ARTICLE: THE NON-NEGOTIABLE EMPLOYMENT CONTRACT - DIAGNOSING THE EMPLOYMENT RIGHTS OF MEDICAL RESIDENTS Skip over navigation
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Copyright (c) 2011 Creighton University School of Law
Creighton Law Review

ARTICLE: THE NON-NEGOTIABLE EMPLOYMENT CONTRACT - DIAGNOSING THE EMPLOYMENT RIGHTS OF MEDICAL RESIDENTS

April, 2011

Creighton Law Review

44 Creighton L. Rev. 705

Author

Robert N. Wilkey+

Excerpt



INTRODUCTION
 
The recent debate concerning healthcare reform is wholly void concerning the ongoing employment plight of medical residents, who comprise a substantial percentage of the United States healthcare workforce. According to the National Resident Matching Program's ("NRMP") Results and Data Report, in 2009, there were approximately 25,185 medical residency positions for both first (PGY-1) and second (PGY-2) year medical residents within the United States. 1 Additionally, the Accreditation Council for Graduate Medical Education ("ACGME") reports that in 2009-2010, there were approximately 8,914 total United States medical residency programs and 111,386 total available United States medical resident positions. 2 Despite the significant number of medical residents enrolled in thousands of Graduate Medical Education ("GME") programs, medical residents continue to be at a severe disadvantage with respect to employment rights and other corollary issues involving negotiation, due process, sexual harassment, discrimination, unlawful termination, and wage and hour matters. As Stephen L. Cohen, a physician and journalist observed,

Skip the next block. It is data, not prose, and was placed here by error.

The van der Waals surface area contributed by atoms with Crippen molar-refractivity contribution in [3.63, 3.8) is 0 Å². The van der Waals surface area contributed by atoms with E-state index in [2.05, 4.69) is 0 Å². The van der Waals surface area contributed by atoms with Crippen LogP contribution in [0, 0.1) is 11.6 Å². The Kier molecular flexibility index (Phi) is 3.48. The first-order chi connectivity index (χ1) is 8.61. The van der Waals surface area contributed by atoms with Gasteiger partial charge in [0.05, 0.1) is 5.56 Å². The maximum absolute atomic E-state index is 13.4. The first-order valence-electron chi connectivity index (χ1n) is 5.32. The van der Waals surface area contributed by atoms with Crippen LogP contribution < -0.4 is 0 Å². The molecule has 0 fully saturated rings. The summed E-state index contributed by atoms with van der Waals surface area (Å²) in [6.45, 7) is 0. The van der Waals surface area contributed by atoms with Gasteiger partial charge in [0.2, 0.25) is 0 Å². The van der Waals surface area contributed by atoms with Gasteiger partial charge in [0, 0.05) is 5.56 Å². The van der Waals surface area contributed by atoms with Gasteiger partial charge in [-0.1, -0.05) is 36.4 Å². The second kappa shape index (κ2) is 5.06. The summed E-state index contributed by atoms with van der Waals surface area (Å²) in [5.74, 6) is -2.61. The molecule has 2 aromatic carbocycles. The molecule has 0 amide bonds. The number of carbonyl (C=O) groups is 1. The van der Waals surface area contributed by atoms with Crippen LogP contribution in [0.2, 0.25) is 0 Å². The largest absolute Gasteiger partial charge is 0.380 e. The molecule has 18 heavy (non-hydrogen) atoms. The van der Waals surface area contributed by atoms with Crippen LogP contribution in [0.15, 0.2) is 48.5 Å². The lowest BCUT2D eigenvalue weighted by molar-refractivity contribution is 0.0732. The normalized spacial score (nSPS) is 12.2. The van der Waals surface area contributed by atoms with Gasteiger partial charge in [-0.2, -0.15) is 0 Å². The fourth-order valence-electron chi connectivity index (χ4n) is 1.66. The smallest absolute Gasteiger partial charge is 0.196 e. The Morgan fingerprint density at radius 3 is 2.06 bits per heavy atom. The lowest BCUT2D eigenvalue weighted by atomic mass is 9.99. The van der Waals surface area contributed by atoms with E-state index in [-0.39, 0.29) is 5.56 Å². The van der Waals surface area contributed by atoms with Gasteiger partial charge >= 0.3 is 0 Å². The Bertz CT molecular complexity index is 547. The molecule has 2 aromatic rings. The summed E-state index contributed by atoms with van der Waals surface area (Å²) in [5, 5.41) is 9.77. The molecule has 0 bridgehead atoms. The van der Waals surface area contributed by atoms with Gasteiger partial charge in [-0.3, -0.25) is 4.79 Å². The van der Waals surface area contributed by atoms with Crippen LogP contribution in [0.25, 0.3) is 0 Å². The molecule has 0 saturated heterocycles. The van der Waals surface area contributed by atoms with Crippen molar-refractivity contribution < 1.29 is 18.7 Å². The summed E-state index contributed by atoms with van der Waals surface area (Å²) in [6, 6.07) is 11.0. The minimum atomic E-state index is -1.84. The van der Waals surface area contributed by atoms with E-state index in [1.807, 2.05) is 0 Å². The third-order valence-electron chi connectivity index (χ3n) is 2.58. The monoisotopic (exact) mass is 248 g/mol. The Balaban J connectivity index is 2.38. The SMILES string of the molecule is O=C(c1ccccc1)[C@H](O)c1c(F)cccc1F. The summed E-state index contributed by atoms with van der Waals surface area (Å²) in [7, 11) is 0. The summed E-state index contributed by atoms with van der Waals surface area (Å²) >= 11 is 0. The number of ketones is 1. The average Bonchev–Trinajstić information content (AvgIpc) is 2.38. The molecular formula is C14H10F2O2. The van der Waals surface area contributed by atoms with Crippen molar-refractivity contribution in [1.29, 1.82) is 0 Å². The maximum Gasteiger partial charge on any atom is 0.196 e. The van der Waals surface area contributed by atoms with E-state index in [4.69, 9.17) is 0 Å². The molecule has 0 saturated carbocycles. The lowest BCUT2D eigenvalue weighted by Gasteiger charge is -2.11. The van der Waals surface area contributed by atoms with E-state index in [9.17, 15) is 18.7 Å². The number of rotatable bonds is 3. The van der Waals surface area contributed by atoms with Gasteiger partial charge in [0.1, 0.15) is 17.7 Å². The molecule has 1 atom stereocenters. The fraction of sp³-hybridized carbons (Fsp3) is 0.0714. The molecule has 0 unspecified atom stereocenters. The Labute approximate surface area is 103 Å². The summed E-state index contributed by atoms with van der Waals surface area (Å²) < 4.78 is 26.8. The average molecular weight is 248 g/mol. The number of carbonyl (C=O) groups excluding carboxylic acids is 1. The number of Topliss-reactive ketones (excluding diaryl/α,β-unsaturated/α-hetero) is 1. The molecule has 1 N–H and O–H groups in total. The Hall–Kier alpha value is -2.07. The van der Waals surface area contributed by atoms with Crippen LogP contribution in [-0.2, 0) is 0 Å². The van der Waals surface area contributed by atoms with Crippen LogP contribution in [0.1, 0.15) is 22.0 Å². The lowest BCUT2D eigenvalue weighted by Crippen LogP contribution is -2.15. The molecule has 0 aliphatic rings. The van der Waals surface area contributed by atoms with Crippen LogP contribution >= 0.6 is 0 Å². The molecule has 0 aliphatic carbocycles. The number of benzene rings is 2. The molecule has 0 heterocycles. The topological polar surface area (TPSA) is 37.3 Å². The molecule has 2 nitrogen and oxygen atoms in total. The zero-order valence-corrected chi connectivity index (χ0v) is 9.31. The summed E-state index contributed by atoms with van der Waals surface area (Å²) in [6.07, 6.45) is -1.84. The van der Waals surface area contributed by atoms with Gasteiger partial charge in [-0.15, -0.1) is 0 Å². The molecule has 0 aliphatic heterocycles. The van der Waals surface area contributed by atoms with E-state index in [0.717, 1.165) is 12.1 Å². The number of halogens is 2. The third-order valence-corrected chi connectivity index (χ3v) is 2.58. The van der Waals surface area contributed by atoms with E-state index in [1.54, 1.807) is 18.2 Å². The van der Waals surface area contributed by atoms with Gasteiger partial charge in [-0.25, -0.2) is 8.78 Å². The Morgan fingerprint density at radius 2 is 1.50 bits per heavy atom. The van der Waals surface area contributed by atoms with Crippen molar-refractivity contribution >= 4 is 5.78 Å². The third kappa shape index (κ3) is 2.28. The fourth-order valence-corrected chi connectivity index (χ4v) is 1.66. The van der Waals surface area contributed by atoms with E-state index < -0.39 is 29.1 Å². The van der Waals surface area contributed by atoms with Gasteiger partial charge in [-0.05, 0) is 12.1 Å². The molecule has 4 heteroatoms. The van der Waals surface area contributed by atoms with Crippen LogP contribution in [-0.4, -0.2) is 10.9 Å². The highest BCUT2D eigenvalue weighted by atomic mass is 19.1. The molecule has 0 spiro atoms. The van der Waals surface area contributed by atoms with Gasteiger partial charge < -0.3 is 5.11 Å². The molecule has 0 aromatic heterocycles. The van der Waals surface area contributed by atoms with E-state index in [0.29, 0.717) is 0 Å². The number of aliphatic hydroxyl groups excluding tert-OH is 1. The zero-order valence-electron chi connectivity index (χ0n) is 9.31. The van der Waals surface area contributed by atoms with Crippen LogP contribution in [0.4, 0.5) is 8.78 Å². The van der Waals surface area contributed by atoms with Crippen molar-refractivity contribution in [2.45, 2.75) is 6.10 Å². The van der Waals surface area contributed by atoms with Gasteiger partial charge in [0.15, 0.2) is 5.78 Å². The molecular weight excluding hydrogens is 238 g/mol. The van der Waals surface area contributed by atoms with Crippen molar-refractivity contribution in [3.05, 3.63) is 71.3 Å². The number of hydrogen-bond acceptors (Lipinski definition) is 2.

[medical] residents typically work longer hours than any other professionals on the planet. In seven days, they are expected to cram in as much as 100 hours of work, and a single shift can last as long as the average mortal's entire workweek... Potentially abusive practices occur in other specialties too. The JAMA [Journal of the American Medical Association] survey indicated that 93% of doctors-in-training experienced at least one incident of harassment or verbal abuse and more than half reported episodes of being belittled or humiliated by ...
 
 
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